Israeli PM Netanyahu has urged Germany’s foreign minister to avoid meeting with “radical fringe groups.” Earlier this week, Netanyahu canceled a meeting with Sigmar Gabriel just after Holocaust Remembrance Day in Israel.
Israeli Prime Minister Benjamin Netanyahu accused Germany’s foreign minister of meeting with “radical fringe groups,” days after the right-wing leader snubbed Sigmar Gabriel for meeting with human rights organizations.
In an interview with the German daily “Bild,” Netanyahu called Gabriel’s meeting with two human rights groups critical of the Israeli military’s treatment of Palestinians and occupation of the West Bank “tactless.”
“I find it extremely tactless for such a meeting (with “Breaking the Silence” and B’Tselem) to take place at this time,” Netanyahu, who is also foreign minister, he said. “On this day we mourn the murdered members of our people and our fallen soldiers.”
Gabriel’s visit with groups “Breaking the Silence” and B’Tselem came a day after Israel commemorated Holocaust Remembrance Day, when Gabriel attended a wreath-laying ceremony at the Yad Vashem memorial alongside Netanyahu.
B’Tselem is a prominent NGO that records human rights abuses and Jewish settlement building in Palestinian territories. “Breaking the Silence” documents testimony from ex-Israeli soldiers about abuses committed against Palestinians.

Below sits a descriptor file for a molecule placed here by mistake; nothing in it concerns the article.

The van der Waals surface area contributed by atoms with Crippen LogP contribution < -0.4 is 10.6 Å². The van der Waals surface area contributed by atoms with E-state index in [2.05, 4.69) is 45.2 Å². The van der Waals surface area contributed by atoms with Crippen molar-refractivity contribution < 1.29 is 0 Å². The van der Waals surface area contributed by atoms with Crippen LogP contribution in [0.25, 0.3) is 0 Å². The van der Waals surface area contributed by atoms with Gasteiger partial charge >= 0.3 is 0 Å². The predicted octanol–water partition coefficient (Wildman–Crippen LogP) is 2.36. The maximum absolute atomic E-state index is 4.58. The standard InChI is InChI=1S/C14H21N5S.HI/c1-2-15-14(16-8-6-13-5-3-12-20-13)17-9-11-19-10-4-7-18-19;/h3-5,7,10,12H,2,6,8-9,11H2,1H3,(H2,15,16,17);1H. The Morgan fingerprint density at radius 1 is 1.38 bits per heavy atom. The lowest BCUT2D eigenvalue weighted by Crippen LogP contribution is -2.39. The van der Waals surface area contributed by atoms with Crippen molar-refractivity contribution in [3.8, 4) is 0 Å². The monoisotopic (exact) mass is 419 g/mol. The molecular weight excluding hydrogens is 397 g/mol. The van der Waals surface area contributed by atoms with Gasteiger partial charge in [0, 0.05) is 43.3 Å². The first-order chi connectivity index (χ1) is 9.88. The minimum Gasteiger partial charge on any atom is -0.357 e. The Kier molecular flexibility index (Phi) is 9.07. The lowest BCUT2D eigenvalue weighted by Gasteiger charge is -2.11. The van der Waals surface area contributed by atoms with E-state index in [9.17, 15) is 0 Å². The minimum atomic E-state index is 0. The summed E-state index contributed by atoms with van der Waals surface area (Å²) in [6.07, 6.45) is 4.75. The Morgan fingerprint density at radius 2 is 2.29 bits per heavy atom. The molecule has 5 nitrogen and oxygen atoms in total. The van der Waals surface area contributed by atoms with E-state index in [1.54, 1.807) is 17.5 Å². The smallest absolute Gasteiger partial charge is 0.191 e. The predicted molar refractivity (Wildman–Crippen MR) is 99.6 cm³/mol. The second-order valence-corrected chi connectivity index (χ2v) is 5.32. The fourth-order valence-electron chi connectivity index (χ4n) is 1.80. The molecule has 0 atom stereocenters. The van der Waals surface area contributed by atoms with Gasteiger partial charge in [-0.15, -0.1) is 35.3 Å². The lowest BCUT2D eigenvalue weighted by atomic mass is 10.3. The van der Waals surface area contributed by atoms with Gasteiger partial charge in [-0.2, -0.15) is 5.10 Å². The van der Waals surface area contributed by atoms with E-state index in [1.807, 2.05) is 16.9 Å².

The Israeli prime minster added that he had attempted to explain his actions to Gabriel, “but he refused a telephone call,” said Netanyahu. The German foreign ministry refutes the claim.
Netanyahu, who overseas the most right-wing coalition in Israel’s history, has roiled relations with Germany over continued illegal settlement building in the West Bank and a crackdown on critical civil society groups. Berlin is concerned Israeli policies are veering away from a two-state solution.
The prime minister’s decision to cancel a scheduled meeting Gabriel was criticized by Israel’s liberal opposition, but backed by the right-wing and Netanyahu’s allies.
Analysts suggested that Netanyahu’s decision was in part a move to gain political points among the right-wing on the domestic front, something Gabriel also noted when he commented that Germany cannot become “a political football for Israeli domestic politics.” Notably, Gabriel’s visit with Israeli President Reuven Rivlin went ahead.
German Chancellor Angela Merkel’s spokesperson defended the foreign minister.
“In a democracy it should be possible for foreign visitors to speak without problems to critical representatives of civil society,” Merkel spokesman Steffen Seibert said earlier this week.
Both sides have sought to downplay the row’s impact on long-term relations.